[Originally published June 11, 2016]
I had a conversation today with a person who expressed the following sentiment:
“I don’t understand why people still bother getting outraged about Donald Trump. People say bigoted things all the time, and it seems like a waste of time and energy to get mad every single time they tout these beliefs.”
Now, this related to politics and not game culture, but I’ve seen this argument applied to games many a time. Just humor me and switch out ‘Donald Trump’ with ‘harassers,’ ‘internet randos,’ or ‘bigoted horse-garbage nightmare lurkers.’ Whichever you prefer. This statement interprets the issue of harassment as one of numbers and proportions, when – really – it’s not.
‘I hate you for who you were born as’ is a personal attack that comes in many different, vitriolic forms. It offends certain people, but not others. This is where the fallacy of ‘numbers and proportions’ comes into play. ‘Certain segments of the population have thick skin, and I am one of those people. I obtained my thick skin by persevering through harassment, and am better for it. If everyone had thick skin, no one would feel hurt, so I should encourage people to have thick skin.’ Okay. I understand the intention behind this argument, even though I think it is – ultimately – flawed.
Yes, some folks have thick skin. This is fine. Good, even. There is nothing wrong with being able to shrug off harassment; however, not everyone possesses the ability to obtain thick skin. Think of it like gender. Someone’s understanding of their gender may change and evolve as they grow, whereas others will retain an unchanged perception of their gender as they grow. Both outcomes are fine – some people learn to identify in different ways, and others don’t. This is part of being a bona-fide human-being. I would argue that the same goes for being sensitive to personal attacks. Some people are unable to grow the thick skin this argument demands of them. Simply incapable. Not because they are broken, or flawed, or lesser, but because they were just born that way. It’s unreasonable to demand that everyone identify as a woman or a man, just as it’s unreasonable to expect everyone to develop a thicker skin.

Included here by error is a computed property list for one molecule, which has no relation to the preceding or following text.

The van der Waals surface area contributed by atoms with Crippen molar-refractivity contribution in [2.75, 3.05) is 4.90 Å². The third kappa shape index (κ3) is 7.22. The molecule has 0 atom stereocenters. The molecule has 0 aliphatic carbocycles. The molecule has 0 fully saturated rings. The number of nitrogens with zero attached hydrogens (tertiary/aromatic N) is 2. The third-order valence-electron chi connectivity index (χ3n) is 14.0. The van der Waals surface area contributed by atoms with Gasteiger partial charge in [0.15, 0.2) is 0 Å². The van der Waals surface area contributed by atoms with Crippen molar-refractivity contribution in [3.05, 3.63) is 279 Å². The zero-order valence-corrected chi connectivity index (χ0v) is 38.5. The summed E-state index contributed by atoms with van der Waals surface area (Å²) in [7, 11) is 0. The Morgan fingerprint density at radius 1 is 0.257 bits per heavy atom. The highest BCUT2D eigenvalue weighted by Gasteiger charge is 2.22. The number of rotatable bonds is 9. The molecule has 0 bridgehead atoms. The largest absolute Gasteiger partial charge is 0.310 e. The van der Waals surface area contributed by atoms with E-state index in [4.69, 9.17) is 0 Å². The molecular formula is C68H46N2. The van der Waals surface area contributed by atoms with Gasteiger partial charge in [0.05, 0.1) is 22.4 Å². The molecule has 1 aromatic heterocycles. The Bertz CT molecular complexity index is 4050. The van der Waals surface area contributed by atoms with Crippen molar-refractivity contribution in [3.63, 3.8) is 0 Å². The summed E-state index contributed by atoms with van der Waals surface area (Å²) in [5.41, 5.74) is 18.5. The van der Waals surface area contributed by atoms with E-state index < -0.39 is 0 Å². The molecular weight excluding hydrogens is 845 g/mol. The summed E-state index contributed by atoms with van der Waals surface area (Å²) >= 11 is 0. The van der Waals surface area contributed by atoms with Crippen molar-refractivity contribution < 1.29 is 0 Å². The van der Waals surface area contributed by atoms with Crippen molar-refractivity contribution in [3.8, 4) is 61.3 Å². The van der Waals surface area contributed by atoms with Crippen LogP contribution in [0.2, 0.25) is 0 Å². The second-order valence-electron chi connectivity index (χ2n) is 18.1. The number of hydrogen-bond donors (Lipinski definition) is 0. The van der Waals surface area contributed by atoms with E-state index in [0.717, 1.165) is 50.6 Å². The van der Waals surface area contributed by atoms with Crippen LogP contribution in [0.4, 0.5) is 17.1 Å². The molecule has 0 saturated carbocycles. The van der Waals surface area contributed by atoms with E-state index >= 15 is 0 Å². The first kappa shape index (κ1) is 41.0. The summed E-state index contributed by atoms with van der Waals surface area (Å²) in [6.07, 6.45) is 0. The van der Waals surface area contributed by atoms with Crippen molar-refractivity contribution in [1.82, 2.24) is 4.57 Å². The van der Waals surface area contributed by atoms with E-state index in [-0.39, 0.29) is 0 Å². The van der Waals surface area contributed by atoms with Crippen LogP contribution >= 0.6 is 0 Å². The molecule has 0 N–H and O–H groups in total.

Another (briefer) analogy, if I may. Some people are immune to diseases. Others are not. There are those who lack immunity that can build one up via exposure to the afflicting ailment; however, there are still others who will never achieve immunity, no matter the dosage or frequency of exposure. In the same way, there are those who will always experience discomfort upon receiving a death threat in their @ mentions. This does not make them weak – it just makes them different.
Additionally, the response to different types of harassment may vary. There’s a distinctly punk-rock piece of my soul that relishes in the idea that my innocuous opinion made somebody angry enough to send me a death threat. But when I’ve received a rape threat, or a threat against my family, I’ll lose a little sleep thinking about the people that sent them. It’s disquieting that I can’t block out the graphic visuals these particular types of threats instill.
This is why enduring harassment is not an issue of numbers. Each threat cannot – and should not – be weighted equally. Nor should we expect each and every person to weigh them equally. I more than understand the desire to encourage thick skin within our community, but I can’t support that initiative as the only route for us to take – nor do I ascribe to the notion that it should be expect that members of our community will ‘just be like that.’
Many years ago, I worked at a sleep away camp ran by a husband-wife pair. He was a profoundly religious man, a reformed addict, and one of the most frightening men I’ve ever met in my life. More than once, I saw him berate and belittle her in front of campers and staff, literally screaming at her during staff meetings. Some counselors that feared for her safety asked her if she was all right, to which she replied “he’s just like that.”
These analogies do not perfectly align with the topics I’ve discussed – as no analogy can ever be perfect – but hopefully you see what I’m getting at. It is unreasonable to expect everyone to share the same traits as the unphased among us, just as a status quo is not an excuse for abusive behaviors. The effects of harassment on members of our community – and any community, really – is not an issue of numbers. It’s easy to think of it that way – in terms of populations and buildups of immunity – but I would encourage us all not to. I think this is why the opening quote began with “I don’t understand…” The rest of the argument approached people’s reactions from the perspective of proportions, of numbers, of math. It attempted to quantify the reactions of individuals in an unquantifiable context. This issue isn’t about numbers. Our rhetoric shouldn’t be either.